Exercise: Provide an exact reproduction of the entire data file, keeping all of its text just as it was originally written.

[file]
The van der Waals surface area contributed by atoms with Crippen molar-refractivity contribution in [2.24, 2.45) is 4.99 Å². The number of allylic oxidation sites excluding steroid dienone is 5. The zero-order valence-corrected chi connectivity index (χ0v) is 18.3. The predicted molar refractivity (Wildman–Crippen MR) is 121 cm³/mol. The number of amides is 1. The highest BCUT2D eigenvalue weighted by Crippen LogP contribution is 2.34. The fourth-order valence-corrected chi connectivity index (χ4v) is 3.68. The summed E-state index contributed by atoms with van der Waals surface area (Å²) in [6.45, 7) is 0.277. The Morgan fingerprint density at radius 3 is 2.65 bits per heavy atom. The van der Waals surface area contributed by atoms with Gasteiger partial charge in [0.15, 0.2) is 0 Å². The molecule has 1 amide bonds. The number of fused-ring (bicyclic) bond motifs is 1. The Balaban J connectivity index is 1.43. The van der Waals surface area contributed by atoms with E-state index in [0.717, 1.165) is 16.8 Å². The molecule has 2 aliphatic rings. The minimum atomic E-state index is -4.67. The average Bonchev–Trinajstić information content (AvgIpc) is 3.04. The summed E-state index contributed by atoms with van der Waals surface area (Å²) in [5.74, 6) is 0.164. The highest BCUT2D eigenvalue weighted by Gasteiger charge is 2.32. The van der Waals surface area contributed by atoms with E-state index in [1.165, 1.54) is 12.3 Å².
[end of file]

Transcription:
The van der Waals surface area contributed by atoms with Crippen molar-refractivity contribution in [2.24, 2.45) is 4.99 Å². The number of allylic oxidation sites excluding steroid dienone is 5. The zero-order valence-corrected chi connectivity index (χ0v) is 18.3. The predicted molar refractivity (Wildman–Crippen MR) is 121 cm³/mol. The number of amides is 1. The highest BCUT2D eigenvalue weighted by Crippen LogP contribution is 2.34. The fourth-order valence-corrected chi connectivity index (χ4v) is 3.68. The summed E-state index contributed by atoms with van der Waals surface area (Å²) in [6.45, 7) is 0.277. The Morgan fingerprint density at radius 3 is 2.65 bits per heavy atom. The van der Waals surface area contributed by atoms with Gasteiger partial charge in [0.15, 0.2) is 0 Å². The molecule has 1 amide bonds. The number of fused-ring (bicyclic) bond motifs is 1. The Balaban J connectivity index is 1.43. The van der Waals surface area contributed by atoms with E-state index in [0.717, 1.165) is 16.8 Å². The molecule has 2 aliphatic rings. The minimum atomic E-state index is -4.67. The average Bonchev–Trinajstić information content (AvgIpc) is 3.04. The summed E-state index contributed by atoms with van der Waals surface area (Å²) in [5.74, 6) is 0.164. The highest BCUT2D eigenvalue weighted by Gasteiger charge is 2.32. The van der Waals surface area contributed by atoms with E-state index in [1.165, 1.54) is 12.3 Å².